HMRC's information notice was too vague

04 December 2014

This case saw the First-tier Tribunal (Tax Chamber) (FTT) uphold the appeal of the taxpayer against penalties imposed by HMRC for non-compliance with an information notice issued by HMRC pursuant to paragraph 1, Schedule 36, Finance Act 2008 (the Information Notice).

The FTT found that the information notice was too vague.


The taxpayer was interviewed by police officers under caution in January and March 2008. In the course of those interviews he admitted to earning circa £80,000 per annum, and to not paying any tax or national insurance contributions on those earnings.

On 21 January 2010, the taxpayer was sentenced to five years' imprisonment for his part in various benefit and mortgage frauds. On 28 February 2013, HMRC wrote to the taxpayer regarding his self-assessment tax returns for 2009/10 and 2011/12, which had not been filed. HMRC wished to discuss this with the taxpayer, and whether he should be registered for VAT.

The taxpayer refused to meet with HMRC and instead replied by correspondence to the effect that he had not traded as a financial adviser since January 2010. HMRC stated that they had information indicating that the taxpayer had traded as a financial advisor prior to January 2010 and sought information from him.

In the absence of a reply, the Information Notice was issued to the taxpayer demanding:

"Full details of your income as a Financial Advisor from the date you commenced to 31 December 2009.

Details of payments made to workers from the date you commenced as a Financial Advisor to 31 December 2009.

The names and addresses of any workers you engaged from when you commenced in business to 31 December 2009."

In July 2013, having received no response from the taxpayer to the Information Notice, HMRC imposed a penalty on the taxpayer of £300, pursuant to paragraph 39, Schedule 36, Finance Act 2008. The taxpayer appealed this penalty to HMRC on the basis that he did not receive a tax return at the correct time and did not believe any tax to be payable, or capable of being paid. HMRC replied that this was not a valid ground of appeal.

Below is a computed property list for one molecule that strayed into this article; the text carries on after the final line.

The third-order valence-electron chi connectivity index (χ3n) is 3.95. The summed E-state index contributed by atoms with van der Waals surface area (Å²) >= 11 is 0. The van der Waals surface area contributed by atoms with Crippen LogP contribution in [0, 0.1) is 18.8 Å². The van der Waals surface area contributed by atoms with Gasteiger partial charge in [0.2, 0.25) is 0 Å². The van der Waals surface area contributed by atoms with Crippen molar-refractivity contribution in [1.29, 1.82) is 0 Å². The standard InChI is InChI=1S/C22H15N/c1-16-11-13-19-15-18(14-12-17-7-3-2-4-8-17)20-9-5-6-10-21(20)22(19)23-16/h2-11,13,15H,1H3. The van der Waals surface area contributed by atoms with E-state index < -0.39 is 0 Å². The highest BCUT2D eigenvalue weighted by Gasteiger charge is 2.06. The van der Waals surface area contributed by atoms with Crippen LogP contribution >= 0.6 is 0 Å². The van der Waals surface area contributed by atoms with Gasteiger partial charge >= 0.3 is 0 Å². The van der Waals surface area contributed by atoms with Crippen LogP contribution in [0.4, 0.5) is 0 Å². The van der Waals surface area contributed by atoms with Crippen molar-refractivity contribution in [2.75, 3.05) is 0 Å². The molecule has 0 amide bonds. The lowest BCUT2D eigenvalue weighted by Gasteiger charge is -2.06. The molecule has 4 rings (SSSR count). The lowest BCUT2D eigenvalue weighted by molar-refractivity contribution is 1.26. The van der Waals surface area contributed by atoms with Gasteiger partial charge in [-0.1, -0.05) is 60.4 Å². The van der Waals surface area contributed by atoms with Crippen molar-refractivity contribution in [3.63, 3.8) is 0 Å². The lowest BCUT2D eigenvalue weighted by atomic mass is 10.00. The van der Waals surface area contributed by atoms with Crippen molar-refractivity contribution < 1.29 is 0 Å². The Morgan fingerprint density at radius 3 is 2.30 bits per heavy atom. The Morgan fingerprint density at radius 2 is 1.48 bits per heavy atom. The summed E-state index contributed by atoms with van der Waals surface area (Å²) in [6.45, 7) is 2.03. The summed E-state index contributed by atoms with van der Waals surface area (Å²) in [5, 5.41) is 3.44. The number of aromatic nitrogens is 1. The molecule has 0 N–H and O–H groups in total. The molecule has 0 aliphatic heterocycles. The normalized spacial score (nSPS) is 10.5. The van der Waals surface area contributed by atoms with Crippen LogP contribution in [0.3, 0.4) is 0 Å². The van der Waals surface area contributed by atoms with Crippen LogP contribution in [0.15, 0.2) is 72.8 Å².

Nothing further being heard from the taxpayer, daily penalties were awarded, totalling £600, pursuant to paragraph 40, Schedule 36, Finance Act 2008. These were again appealed by the taxpayer, and HMRC again rejected his appeal.

On 15 February 2014, the taxpayer appealed to the FTT on the grounds that (broadly) he had never traded as a financial adviser. At the hearing of his appeal it became clear that the source of HMRC's information was the interviews under caution which had taken place in 2008. The taxpayer said – for the first time – that the reason he had not responded to the Information Notice was that all of his papers were with the police, making compliance impossible.

The taxpayer claimed a reasonable excuse for not complying with the Information Notice.

FTT's decision

Although the FTT could find no fault in the procedure adopted by HMRC, it was of the view that the terms of the Information Notice were so vague and unlimited in point of time that this would very likely constitute a reasonable excuse for non-compliance with the Information Notice, independently of the taxpayer's claim that his papers were with the police.

The FTT therefore allowed the appeal, but left the door open to HMRC to issue a further information notice, which would "need to be more precise, at least as to its time coverage".


All too often HMRC issue information notices which are vague and imprecise. In such circumstances, taxpayers should be prepared to challenge the scope of the information notice and as this case demonstrates, the FTT will not uphold penalties imposed by HMRC for non-compliance with defective information notices.

It is disappointing that HMRC will be able to issue a further information notice (appropriately drafted) as this provides little incentive to HMRC to ensure that their information notices are properly drafted in the first place.

The blog was written by Nigel Brook.

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